Evaluation of volunteers. Volunteers of both genders were screened not earlier than 28 days before the first administration of finafloxacin. The screening included evaluation of inclusion/exclusion criteria, physical and laboratory examinations, 12-channel electrocardiography (ECG), and inquiries about demographic and biometric data. From 24 h before the first administration to 48 h after the last administration, volunteers resided at the clinical research unit site. Poststudy examinations of the volunteers, including physical and laboratory examinations and a 12-channel ECG, were conducted 5 to 7 days after the administration of the last dose of finafloxacin. Female volunteers 50 years of age or younger were included only if they were surgically sterile or postmenopausal (defined as at least 2 years after the cessation of menses and/or a follicular stimulating hormone level of >40 mU/ml and a serum estradiol level of <110 pmol/liter).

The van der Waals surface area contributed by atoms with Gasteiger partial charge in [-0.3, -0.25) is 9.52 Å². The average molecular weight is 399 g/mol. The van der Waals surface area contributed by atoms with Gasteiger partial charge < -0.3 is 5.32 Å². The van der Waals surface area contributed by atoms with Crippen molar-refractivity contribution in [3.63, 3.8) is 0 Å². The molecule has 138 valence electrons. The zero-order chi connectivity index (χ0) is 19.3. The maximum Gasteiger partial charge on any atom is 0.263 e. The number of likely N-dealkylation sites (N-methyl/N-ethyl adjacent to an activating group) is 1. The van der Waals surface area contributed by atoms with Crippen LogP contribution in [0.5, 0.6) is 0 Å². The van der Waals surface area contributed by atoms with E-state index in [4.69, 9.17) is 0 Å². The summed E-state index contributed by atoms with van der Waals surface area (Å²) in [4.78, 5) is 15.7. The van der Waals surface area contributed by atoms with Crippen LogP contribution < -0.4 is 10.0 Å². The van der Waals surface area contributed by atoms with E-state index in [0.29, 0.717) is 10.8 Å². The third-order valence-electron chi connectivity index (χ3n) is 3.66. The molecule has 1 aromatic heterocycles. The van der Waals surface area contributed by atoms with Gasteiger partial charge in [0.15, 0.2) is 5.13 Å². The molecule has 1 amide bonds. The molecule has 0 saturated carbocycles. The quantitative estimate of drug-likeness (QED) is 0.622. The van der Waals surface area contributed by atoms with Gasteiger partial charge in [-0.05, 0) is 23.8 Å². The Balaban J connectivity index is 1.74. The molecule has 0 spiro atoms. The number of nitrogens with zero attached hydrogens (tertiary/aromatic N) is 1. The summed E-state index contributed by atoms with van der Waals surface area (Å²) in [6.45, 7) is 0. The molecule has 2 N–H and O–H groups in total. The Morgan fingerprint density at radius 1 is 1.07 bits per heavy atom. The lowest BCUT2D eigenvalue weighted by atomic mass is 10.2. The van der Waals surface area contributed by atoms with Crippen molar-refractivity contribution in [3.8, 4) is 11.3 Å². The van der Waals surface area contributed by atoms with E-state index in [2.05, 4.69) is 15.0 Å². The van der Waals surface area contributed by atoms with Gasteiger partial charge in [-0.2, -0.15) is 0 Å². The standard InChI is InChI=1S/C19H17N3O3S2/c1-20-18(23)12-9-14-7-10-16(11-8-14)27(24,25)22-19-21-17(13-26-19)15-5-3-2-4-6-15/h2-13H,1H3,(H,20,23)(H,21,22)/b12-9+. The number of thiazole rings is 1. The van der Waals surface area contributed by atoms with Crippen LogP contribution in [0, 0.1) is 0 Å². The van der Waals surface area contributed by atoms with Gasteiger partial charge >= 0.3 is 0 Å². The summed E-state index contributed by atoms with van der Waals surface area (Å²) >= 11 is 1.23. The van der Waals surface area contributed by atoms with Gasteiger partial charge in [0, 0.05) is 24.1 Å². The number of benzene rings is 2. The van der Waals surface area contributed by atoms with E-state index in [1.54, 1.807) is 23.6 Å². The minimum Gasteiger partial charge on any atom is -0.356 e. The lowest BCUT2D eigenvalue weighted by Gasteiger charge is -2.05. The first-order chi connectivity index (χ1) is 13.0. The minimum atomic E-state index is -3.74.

Sampling scheme. In part A, venous blood samples for the determination of finafloxacin plasma concentrations, blood chemistry, and hematology safety parameters were drawn before dosing and at 0.33, 0.67, 1, 1.17, 1.33, 1.67, 2, 3, 4, 6, 8, 12, 16, 24, 36, and 48 h after the start of the infusion. Urine was collected before dosing and in fractions of 0 to 4, 4 to 8, 8 to 12, 12 to 24, and 24 to 48 h after the start of the infusion. In part B, on day 1 blood samples were taken before dosing and at 0.33, 0.67, 1, 1.17, 1.33, 1.67, 2, 3, 4, 6, 8, 12, and 16 h after the start of the infusion. On days 2, 4, and 6, only predosing samples were taken, and on day 7, samples were taken before dosing and at 0.33, 0.67, 1.0, 1.17, 1.33, 1.67, 2, 3, 4, 6, 8, 12, 16, 24, 36, 48, and 72 h after the start of the infusion. For part B, urine was collected on day 1 before dosing (spot sample) and in fractions of 0 to 12 and 12 to 24 h after the start of the infusion, on days 2 to 6 in fractions of 0 to 24 h after the start of the infusion, and on day 7 in fractions of 0 to 12, 12 to 24, 24 to 48, and 48 to 72 h after the start of the infusion.